The Secure Delete feature is similar to the Finder’s Secure Empty Trash command, except that you can choose to overwrite files up to 40 times. A Simple File Hider module-new in version 5-lets you easily set or remove a flag that makes files or folders invisible in the Finder; this provides minimal protection at best, however, because the files are still visible in Terminal and many file-browser utilities. The new Device Sentry module prevents any external storage device, such as a USB flash drive, from mounting without an administrator’s password.
The remaining three modules protect against various sorts of unwanted network activity. NetBlockade lets you selectively block annoying Web features such as pop-up windows, some (but not all) advertisements, and Flash content. The feature works well for the most part, but I wish it were more convenient. For example, if you want to view a particular blocked Flash movie, you can’t just click a button in your browser; you have to either turn off NetBlockade or go back to Internet Cleanup to modify its settings. Although Internet Cleanup offers keyboard shortcuts for temporarily disabling Flash blocking, this feature is broken as of this writing (the company is aware of the issue), and even if it were working, it would affect all Flash blocking, not just a particular Flash element or domain.
The SpyAlert feature searches your entire hard disk-very slowly-for suspected spyware. There being so little of it on the Mac, there will likely be nothing to find. Network SpyAlert, on the other hand, watches all your applications and alerts you when any of them send data over the Internet, optionally showing you exactly what data is being sent and received. Although this could in principle identify spyware in action, in reality it’ll mostly annoy you with a string of alerts asking for permission to do perfectly legitimate things like visit Web pages and check for software updates. In addition, in the case of Java-based software, it doesn’t identify a specific program, indicating only that “java” wants to access the Internet, which is unhelpfully vague. Personal Info Protector, part of Network SpyAlert, lets you define important strings like credit card numbers and passwords, and blocks any Web browser from sending them over an unencrypted connection-an interesting approach to avoiding some phishing scams.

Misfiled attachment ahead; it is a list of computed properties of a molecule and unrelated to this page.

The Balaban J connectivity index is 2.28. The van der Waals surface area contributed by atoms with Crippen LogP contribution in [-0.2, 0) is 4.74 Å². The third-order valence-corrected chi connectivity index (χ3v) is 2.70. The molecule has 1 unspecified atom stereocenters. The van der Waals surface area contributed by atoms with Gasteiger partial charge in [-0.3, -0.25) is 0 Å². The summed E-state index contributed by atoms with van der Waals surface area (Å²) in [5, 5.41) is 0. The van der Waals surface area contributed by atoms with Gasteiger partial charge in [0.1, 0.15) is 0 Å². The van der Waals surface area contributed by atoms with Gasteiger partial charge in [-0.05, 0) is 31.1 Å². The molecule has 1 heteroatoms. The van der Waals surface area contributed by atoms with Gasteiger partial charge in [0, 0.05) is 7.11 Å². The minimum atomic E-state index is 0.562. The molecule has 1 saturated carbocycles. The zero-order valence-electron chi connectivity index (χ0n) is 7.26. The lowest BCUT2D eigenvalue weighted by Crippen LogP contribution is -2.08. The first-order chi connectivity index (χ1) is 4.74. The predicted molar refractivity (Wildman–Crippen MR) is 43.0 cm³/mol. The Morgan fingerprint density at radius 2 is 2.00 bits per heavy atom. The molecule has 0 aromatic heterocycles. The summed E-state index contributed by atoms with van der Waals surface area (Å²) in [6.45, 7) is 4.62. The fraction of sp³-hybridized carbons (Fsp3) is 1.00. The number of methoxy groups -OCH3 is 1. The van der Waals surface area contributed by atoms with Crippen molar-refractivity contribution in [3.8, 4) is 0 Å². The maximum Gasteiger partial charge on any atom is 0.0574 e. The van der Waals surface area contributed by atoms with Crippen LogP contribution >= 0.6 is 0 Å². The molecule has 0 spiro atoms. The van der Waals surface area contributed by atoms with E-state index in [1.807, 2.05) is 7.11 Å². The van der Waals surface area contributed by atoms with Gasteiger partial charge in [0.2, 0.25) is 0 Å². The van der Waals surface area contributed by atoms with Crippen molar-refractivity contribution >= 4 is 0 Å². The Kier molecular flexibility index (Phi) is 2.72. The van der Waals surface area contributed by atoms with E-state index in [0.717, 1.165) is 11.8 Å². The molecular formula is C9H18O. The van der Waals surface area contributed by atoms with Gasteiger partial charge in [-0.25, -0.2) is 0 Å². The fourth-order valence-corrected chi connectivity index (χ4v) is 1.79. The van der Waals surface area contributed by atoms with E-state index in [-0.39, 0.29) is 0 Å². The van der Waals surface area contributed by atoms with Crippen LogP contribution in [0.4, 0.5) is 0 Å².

Macworld’s buying advice
If you use several browsers and prefer to delete all traces of your Internet activities en masse, Internet Cleanup can make the job much easier. But many of Internet Cleanup’s more granular capabilities are already built into your favorite Web browser or into OS X itself. The other features are a mixed bag: several are reasonably good, some seem incomplete, and a few may strike you as more irritating than the threat they’re supposedly protecting against.
[Joe Kissell is the senior editor of TidBits and the author of numerous e-books about OS X.]